This morning I woke up in much the same way I always do – I slowly, creepily wake up and then lay in the bed for as long as my life will allow me to. It’s a process, its my process. The moment I touch my feet onto the floor however, all bets are off. The questions come, the answers are needed, and the person that I don for the day is woken.
This morning when I woke up, as I always do, I realized that this question of contentment was taking much more of my time than most anything else. I realized that I was thinking, feeling my way through this morass of an idea that I know very little about to the exclusion of most other thoughts. And being the person who has about ten thousand thoughts consistently running through her head – in multiple voices – we are saying something.
I can’t get out of my head the idea that not only am I not content, I don’t know how to become content. I don’t know the end of journey any more than I know the beginning of the journey. I am sitting here, feeling my way in the dark, and yet my feet aren’t moving to any acceptable understanding. And it is inconvenient.
So today, I did the one thing I know how to do; I started a new book. And this book is about – wait for it – finding contentment, understanding happiness. I had written another book earlier about a character who had to learn to see the beauty in life, and I have decided to resurrect her (in a different way) and allow her to lead me to some answer.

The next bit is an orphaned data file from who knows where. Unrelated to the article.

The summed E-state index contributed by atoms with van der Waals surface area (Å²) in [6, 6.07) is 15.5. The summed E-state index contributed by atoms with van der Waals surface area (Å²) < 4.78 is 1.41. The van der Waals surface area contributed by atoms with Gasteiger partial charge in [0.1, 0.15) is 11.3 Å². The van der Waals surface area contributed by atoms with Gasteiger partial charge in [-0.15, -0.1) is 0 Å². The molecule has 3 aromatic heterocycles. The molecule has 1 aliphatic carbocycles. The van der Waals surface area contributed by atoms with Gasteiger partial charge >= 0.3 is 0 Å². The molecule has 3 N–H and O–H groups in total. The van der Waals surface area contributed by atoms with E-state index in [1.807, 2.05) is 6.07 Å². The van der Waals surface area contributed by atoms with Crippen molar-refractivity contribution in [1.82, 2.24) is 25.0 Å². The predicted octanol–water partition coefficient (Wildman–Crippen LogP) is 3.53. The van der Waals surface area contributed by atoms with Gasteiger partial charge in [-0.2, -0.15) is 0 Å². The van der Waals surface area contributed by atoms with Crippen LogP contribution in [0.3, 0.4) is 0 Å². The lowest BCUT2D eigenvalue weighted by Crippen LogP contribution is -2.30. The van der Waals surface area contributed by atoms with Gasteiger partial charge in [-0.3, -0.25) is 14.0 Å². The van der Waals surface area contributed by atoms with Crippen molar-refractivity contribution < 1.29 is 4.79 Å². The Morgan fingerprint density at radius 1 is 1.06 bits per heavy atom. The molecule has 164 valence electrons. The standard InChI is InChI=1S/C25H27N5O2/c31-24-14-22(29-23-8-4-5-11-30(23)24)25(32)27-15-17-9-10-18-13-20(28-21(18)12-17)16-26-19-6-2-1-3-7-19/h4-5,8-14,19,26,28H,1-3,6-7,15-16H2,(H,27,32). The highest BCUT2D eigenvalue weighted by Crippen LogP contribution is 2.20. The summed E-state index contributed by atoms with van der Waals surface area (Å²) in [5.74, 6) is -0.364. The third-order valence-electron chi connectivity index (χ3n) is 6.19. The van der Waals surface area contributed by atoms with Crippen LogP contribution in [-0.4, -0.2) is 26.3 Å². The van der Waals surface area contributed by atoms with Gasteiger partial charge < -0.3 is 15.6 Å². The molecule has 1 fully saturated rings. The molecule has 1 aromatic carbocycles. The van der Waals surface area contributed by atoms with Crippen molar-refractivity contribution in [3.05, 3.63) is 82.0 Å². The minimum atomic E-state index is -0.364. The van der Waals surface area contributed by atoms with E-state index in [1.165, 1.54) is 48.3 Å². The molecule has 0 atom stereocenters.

Often this is my best writing. When I don’t know where the characters are going, the stories they will tell, or even where the book will take place I am allowed to map the next scene much like you would a diagram. The main character asks a question, there is some workable solution if not answer that leads directly to the next question. And so on.
The goal being that at the end of the book even if I don’t have the answer I was looking for, I can finally admit that I have explored the question more thoroughly than I did my child’s hair because of a lice outbreak. That is what my books are like; no ending at the beginning. No answers before all the questions are asked, and no knowledge of who will be asking those questions until all others are accounted for.
But it is inconvenient when I decide to do this. For instance, I wrote close to two thousand words today (not counting this blog). I got a good start on the book and will continue tomorrow. But there are things I won’t be doing because of this need: I won’t be running errands – like finding my mother a present – or exercising or cleaning or doing the laundry.
It is all inconvenient. And what is almost worse is because I don’t have time to myself, because I don’t have a space that is actually mine, the work that I do is inconvenient to those I love as well. My all-consuming need to write down a problem until I find the answer takes me away from my child’s questions. It takes me away from the packing and the gathering I am supposed to do for this move. It takes me away from the person I try very hard to be – somewhat normal, put-together, and even though my children don’t play soccer, someone that looks close to it.
I will continue the journey, simply because I don’t have any other choice. I will continue to write two to three thousand words a day and then another thousand here on some new topic. I will do it because I have to. I will do it because I am compelled to. I will do it despite the inconvenience. Because sometimes the question is much more important than the life you are only pretending to lead.